After the death of his beloved wife, Orpheus was no more the same carefree person he used to be. His life without Eurydice seemed endless and could do nothing more than grief for her. This is when he had a great but yet crazy idea: he decided to go to  the underworld and try to get his wife back. Apollo, his father, would talk to Hades, the god of the underworld, to accept him and hear his plea. Armed with his weapons, the lyre and his voice, Orpheus approached Hades and demanded entry into the underworld. None challenged him. Standing in front of the rulers of the dead, Orpheus said why he was there, in a voice both mellifluous and disquieting. He played his lyre and sang out to King Hades and Queen Persephone pleading that Eurydice was returned to him. Not even the most stone-hearted of people or Gods could have neglected the hurt in his voice. Hades openly wept, Persephone’s heart melted and even Cerberus, the gigantic three-headed hound guarding the entry to the underworld, covered his many ears with his paws and howled in despair. 

The voice of Orpheus was so moving that Hades promised to this desperate man that Eurydice would follow him to the Upper World, the world of the living. However, he warned Orpheus that for no reason must he look back while his wife was still in the dark, for that would undo everything he hoped for. He should wait for Eurydice to get into the light before he looked at her. With great faith in his heart and joy in his song, Orpheus began his journey out of the underworld, joyful that he would once again be reunited with his love.

As Orpheus was reaching the end of the Underworld, he could hear the footfalls of his wife approaching him. He wanted to turn around and hug her immediately but managed to control his feelings. As he was approaching the exit, his heart was beating faster and faster. The moment he stepped on the world of the living and was in the light, he turned his head to hug his wife. Unfortunately, he got only a glimpse of Eurydice before she was once again drawn back into the underworld. When Orpheus turned his head, Eurydice was still in the dark, she hadn’t seen the Sun and, as Hades had warned Orpheus, his sweet wife was drawn back to the dark world of the dead…. In conclusion, when one runs out of patience, he loses faith and vice versa…

 

Sun Stories

Ganga had come late to school today also. The teacher chided her for being late every now and then. She was late most of the days in a month, let alone some days when she was absent. The only municipal school that stood at the periphery of  the village had an assortment of pupils drawn from various walks of life from the village residents.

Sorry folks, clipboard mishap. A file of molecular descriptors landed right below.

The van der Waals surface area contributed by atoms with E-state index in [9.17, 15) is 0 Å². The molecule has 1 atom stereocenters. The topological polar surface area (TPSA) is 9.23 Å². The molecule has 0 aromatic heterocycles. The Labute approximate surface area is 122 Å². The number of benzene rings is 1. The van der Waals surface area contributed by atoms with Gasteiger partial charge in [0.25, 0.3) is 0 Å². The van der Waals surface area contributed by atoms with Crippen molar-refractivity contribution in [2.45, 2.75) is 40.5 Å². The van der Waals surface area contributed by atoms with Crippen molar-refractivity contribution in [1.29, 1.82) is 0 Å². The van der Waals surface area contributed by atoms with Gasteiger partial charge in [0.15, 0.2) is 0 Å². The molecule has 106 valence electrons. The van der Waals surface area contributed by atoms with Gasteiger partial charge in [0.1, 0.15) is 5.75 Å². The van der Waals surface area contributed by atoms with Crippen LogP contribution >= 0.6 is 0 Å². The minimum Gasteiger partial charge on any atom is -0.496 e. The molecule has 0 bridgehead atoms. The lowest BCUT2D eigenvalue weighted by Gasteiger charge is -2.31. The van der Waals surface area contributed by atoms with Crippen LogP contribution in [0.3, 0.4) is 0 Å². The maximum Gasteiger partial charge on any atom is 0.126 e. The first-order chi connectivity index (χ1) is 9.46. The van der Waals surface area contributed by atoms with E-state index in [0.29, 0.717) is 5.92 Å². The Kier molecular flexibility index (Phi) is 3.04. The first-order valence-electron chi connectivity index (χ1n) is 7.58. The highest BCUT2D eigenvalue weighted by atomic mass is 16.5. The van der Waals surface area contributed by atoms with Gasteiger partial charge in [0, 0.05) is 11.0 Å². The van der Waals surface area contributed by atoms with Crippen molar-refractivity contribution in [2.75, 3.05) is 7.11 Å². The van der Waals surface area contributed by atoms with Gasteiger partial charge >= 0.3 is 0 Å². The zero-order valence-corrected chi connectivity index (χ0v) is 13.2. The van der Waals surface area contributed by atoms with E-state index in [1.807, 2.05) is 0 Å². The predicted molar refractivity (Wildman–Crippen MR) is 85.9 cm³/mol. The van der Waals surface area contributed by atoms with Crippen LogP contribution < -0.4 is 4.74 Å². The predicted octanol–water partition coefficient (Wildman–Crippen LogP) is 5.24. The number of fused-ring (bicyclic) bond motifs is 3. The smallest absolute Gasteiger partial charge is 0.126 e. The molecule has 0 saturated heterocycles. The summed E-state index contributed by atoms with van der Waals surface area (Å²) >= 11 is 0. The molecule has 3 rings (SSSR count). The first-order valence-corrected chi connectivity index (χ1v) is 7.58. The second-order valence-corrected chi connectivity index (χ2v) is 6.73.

Little did the teacher know that Ganga’s day started at 4 in the morning. She had to supply milk from Lalchand Seth’s diary to around 25 households which used to get over by 5:30 and go to Ratan Seth’s house to wash and clean the dishes.
Today the teacher had had enough and decided to give the punishment to the little girl. As she stretched out our hands for the cane to land, the teacher’s eyes fell upon the marks on the hands. It was full of cuts and bruises. When asked what had happened, Ganga preferred to remain silent. She escaped the beating this time, but will have to sit outside the class for 2 hours as punishment. As she sat outside, her eyes fell on the chirping sparrows playing in the sand and the parrots flying to some far off land. If only, I was one among them, she wondered as she shielded her eyes from the hot Sun making his presence felt.

Bala is standing beside the road with an assortment of guavas and oranges. Like his elder brother Shiva he is also a bread winner for his family, berefit of their father, and with 2 more siblings and an ailing mother to support. Both of them are out all the time selling wares. In the case of Shiva he has a make shift stall outside the main market that he uses to sell bangles, beaded chains and all  such items.

Bala used to buy 5 kilos of guavas and oranges and walk another 2 kilometers to a vantage scenic spot on the highway so that he could sell them to people or tourists frequenting the place. There were lucky days, when before reaching the spot, his goods would have been sold on the road itself. Bala had gone to school till his 4th standard and after that what ever knowledge he had gained in the last 5 years was  from these very tourists; He had picked up a bit of few languages at least that came handy in negotiating during the purchase or the haggling saga. There were days when very few people picked his wares or gave him a decent money in return for them. Today was a hot summer day and there were not many  people who even cared to look at him, let alone his fruit basket.